Drinking Wine and Taking Notes

Drinking Wine and Taking Notes

On why I use a pen and paper when I'm around a glass of wine

Drinking wine and taking notes



Since I started telling people about our plans to make leather notebooks for wine enthusiasts, many warned me not to expect too much of it, because "everything is digital nowadays". Well, I happily agree that a smartphone is a handy thing to have around when diving into wine. There are awesome apps to help you buy or store wine or for finding and sharing information on wine. I use a few of them quite frequently myself. But when it comes to tasting wine and taking notes, I try to leave my phone in my pocket. For a reason.

One of the most important lessons I learned about taking notes on wine comes from a pro. "Unless of course it is...", she told me, "...try not to taste wine as if it were your profession". The lesson there is that when a pro writes down stuff about wine, his or her intention is to objectify it. Decompose, determine, compare, classify and qualify. Now, you may want to do that too, but most likely when you and I take notes, it's about what we do or do not like in a wine. And that is anything but objective. In fact it doesn't get much more personal than that. So I leave my smartphone in my pocket when I taste wine, because all I can find on it is facts and other people's opinions. And these can only interfere with my own personal findings.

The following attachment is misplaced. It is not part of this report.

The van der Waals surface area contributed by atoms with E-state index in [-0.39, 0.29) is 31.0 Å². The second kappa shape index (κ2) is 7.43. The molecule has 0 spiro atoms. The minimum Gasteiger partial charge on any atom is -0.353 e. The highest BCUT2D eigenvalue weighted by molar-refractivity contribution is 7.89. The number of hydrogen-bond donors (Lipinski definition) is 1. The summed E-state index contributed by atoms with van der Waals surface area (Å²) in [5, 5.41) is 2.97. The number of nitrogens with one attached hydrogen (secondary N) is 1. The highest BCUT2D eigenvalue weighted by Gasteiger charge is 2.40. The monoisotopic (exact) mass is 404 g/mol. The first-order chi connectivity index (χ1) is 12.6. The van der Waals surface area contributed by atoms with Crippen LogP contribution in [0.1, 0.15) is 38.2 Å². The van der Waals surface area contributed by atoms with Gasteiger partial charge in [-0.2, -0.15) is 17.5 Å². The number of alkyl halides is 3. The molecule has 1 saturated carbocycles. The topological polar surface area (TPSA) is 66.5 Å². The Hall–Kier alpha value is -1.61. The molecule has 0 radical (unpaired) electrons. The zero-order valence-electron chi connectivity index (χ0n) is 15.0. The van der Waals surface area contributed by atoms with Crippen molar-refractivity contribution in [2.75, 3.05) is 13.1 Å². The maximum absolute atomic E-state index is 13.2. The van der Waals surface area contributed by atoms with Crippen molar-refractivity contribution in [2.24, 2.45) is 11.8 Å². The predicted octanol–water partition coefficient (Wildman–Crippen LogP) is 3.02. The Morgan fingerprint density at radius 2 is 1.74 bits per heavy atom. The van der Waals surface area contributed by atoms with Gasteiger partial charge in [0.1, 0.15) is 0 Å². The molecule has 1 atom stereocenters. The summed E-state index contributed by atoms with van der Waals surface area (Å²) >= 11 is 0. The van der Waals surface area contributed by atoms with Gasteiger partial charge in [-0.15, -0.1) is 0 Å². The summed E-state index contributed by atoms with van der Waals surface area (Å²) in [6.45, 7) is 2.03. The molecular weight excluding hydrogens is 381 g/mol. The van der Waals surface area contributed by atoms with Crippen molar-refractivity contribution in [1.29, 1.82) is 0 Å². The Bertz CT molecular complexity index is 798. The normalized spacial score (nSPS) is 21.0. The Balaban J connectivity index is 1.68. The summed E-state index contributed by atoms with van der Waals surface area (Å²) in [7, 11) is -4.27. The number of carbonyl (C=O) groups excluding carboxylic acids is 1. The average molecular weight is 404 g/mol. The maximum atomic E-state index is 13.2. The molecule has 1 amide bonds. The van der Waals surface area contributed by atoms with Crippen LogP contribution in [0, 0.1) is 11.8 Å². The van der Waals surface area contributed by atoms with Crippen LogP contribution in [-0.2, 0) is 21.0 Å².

It's about what we do or do not like in a wine. And it doesn't get more personal than that.

In this blog I intend to write about two subjects - or invite others to do so. The first is about finding ways to write down stuff about wine that help the enthusiast determine what they like. And yes, it will be about color and about aromas and also about the structure of wine. But it will not be about fifty shades of red or 27 types of berries. As much as I can I will come up with tips and tricks that will help you determine what it is exactly that you do or do not like in a wine. That will make your notes more valuable to yourself and will also make it easier -or less intimidating ;-) - to talk to others about wine and share your experiences. The second subject will be about wine apps for your smartphone. There are a lot of them on the market. Some of them are really cool, some are useful for a specific purpose and some only try to sell you the wine its makers have on stock. It will be reviews of my own experiences with these tools. I will try them all for you and let you know what I think. So that hopefully none of us will have to end up having twenty or so different icons on our phones. Anyway, it's good to have you here and hope to see you again soon. Do check in every now and then to see if there's something new!



  1. François Veauville François Veauville

    Seems you're in good company. Have you read Master Sommelier Scott Carney @Bottlenotes http://bit.ly/1KSnueV ? Scott Carney is a master sommelier who has been tasting wine for over 35 years and teaches the Intensive Sommelier Training class at International Culinary Center. is As such, he is often asked how people new to wine should approach the experience. The first words out of Scott’s mouth are often that, “You have to trust your own palate and know that we are all on a personal learning curve.” His basic assumption, like The Daily Sip®’s, is what you like is what’s right for you.

  2. Mark Groen Mark Groen

    Hulde Wilfred en Grace, erg leuk! Mooi materiaal, feelgood teksten, ik hou jullie in de gaten voor exclusieve cadeau's voor dito leveranciers! Veel succes, hartelijke groet!

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